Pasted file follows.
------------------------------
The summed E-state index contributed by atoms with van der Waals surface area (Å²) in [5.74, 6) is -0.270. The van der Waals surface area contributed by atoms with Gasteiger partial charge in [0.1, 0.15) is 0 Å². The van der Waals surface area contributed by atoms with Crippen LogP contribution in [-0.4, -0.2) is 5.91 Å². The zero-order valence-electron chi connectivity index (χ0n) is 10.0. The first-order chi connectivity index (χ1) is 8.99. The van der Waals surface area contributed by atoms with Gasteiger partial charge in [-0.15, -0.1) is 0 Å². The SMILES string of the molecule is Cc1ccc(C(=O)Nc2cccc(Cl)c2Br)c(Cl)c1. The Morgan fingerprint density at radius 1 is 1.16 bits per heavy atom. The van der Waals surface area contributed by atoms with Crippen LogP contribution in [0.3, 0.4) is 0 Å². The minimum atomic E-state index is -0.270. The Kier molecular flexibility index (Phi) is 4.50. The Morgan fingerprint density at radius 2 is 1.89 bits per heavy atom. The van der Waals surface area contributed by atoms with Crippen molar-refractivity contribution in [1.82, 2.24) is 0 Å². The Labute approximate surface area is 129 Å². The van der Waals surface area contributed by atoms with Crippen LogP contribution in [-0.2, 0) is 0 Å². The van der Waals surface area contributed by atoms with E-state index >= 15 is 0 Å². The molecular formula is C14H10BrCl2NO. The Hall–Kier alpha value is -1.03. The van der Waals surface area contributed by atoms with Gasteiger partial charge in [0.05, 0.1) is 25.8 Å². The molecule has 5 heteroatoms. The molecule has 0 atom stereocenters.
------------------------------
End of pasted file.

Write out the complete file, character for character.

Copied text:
The summed E-state index contributed by atoms with van der Waals surface area (Å²) in [5.74, 6) is -0.270. The van der Waals surface area contributed by atoms with Gasteiger partial charge in [0.1, 0.15) is 0 Å². The van der Waals surface area contributed by atoms with Crippen LogP contribution in [-0.4, -0.2) is 5.91 Å². The zero-order valence-electron chi connectivity index (χ0n) is 10.0. The first-order chi connectivity index (χ1) is 8.99. The van der Waals surface area contributed by atoms with Gasteiger partial charge in [-0.15, -0.1) is 0 Å². The SMILES string of the molecule is Cc1ccc(C(=O)Nc2cccc(Cl)c2Br)c(Cl)c1. The Morgan fingerprint density at radius 1 is 1.16 bits per heavy atom. The van der Waals surface area contributed by atoms with Crippen LogP contribution in [0.3, 0.4) is 0 Å². The minimum atomic E-state index is -0.270. The Kier molecular flexibility index (Phi) is 4.50. The Morgan fingerprint density at radius 2 is 1.89 bits per heavy atom. The van der Waals surface area contributed by atoms with Crippen molar-refractivity contribution in [1.82, 2.24) is 0 Å². The Labute approximate surface area is 129 Å². The van der Waals surface area contributed by atoms with Crippen LogP contribution in [-0.2, 0) is 0 Å². The van der Waals surface area contributed by atoms with E-state index >= 15 is 0 Å². The molecular formula is C14H10BrCl2NO. The Hall–Kier alpha value is -1.03. The van der Waals surface area contributed by atoms with Gasteiger partial charge in [0.05, 0.1) is 25.8 Å². The molecule has 5 heteroatoms. The molecule has 0 atom stereocenters.